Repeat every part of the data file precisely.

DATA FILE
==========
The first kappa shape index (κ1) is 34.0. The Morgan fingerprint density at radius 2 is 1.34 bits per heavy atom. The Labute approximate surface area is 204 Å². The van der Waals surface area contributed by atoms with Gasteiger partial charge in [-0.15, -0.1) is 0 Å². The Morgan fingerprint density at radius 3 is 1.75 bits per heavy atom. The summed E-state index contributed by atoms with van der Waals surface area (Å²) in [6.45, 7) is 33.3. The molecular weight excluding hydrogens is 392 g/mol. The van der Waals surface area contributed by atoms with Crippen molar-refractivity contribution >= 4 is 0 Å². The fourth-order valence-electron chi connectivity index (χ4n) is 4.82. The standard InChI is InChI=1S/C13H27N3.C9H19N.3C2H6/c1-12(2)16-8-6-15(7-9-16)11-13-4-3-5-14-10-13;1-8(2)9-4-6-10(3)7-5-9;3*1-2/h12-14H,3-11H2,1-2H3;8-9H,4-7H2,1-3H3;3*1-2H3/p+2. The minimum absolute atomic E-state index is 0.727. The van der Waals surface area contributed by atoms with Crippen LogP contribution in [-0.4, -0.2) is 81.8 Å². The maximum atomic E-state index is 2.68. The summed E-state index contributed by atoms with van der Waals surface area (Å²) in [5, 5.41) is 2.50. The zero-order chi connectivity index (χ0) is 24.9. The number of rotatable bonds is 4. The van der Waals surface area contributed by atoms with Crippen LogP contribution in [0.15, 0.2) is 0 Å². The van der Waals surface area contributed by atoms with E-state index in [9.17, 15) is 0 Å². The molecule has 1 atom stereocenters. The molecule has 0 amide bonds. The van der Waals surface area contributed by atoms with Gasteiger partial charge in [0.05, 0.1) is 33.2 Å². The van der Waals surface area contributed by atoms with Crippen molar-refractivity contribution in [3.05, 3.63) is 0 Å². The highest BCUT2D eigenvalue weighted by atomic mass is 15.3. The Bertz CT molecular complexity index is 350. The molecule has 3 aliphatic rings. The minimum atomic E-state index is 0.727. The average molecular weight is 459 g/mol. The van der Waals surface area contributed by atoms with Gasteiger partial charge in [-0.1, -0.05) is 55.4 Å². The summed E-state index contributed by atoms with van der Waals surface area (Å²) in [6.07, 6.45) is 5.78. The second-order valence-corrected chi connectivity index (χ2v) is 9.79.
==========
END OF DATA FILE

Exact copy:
The first kappa shape index (κ1) is 34.0. The Morgan fingerprint density at radius 2 is 1.34 bits per heavy atom. The Labute approximate surface area is 204 Å². The van der Waals surface area contributed by atoms with Gasteiger partial charge in [-0.15, -0.1) is 0 Å². The Morgan fingerprint density at radius 3 is 1.75 bits per heavy atom. The summed E-state index contributed by atoms with van der Waals surface area (Å²) in [6.45, 7) is 33.3. The molecular weight excluding hydrogens is 392 g/mol. The van der Waals surface area contributed by atoms with Crippen molar-refractivity contribution >= 4 is 0 Å². The fourth-order valence-electron chi connectivity index (χ4n) is 4.82. The standard InChI is InChI=1S/C13H27N3.C9H19N.3C2H6/c1-12(2)16-8-6-15(7-9-16)11-13-4-3-5-14-10-13;1-8(2)9-4-6-10(3)7-5-9;3*1-2/h12-14H,3-11H2,1-2H3;8-9H,4-7H2,1-3H3;3*1-2H3/p+2. The minimum absolute atomic E-state index is 0.727. The van der Waals surface area contributed by atoms with Crippen LogP contribution in [-0.4, -0.2) is 81.8 Å². The maximum atomic E-state index is 2.68. The summed E-state index contributed by atoms with van der Waals surface area (Å²) in [5, 5.41) is 2.50. The zero-order chi connectivity index (χ0) is 24.9. The number of rotatable bonds is 4. The van der Waals surface area contributed by atoms with Crippen LogP contribution in [0.15, 0.2) is 0 Å². The van der Waals surface area contributed by atoms with E-state index in [9.17, 15) is 0 Å². The molecule has 1 atom stereocenters. The molecule has 0 amide bonds. The van der Waals surface area contributed by atoms with Gasteiger partial charge in [0.05, 0.1) is 33.2 Å². The van der Waals surface area contributed by atoms with Crippen molar-refractivity contribution in [3.05, 3.63) is 0 Å². The highest BCUT2D eigenvalue weighted by atomic mass is 15.3. The Bertz CT molecular complexity index is 350. The molecule has 3 aliphatic rings. The minimum atomic E-state index is 0.727. The average molecular weight is 459 g/mol. The van der Waals surface area contributed by atoms with Gasteiger partial charge in [-0.1, -0.05) is 55.4 Å². The summed E-state index contributed by atoms with van der Waals surface area (Å²) in [6.07, 6.45) is 5.78. The second-order valence-corrected chi connectivity index (χ2v) is 9.79.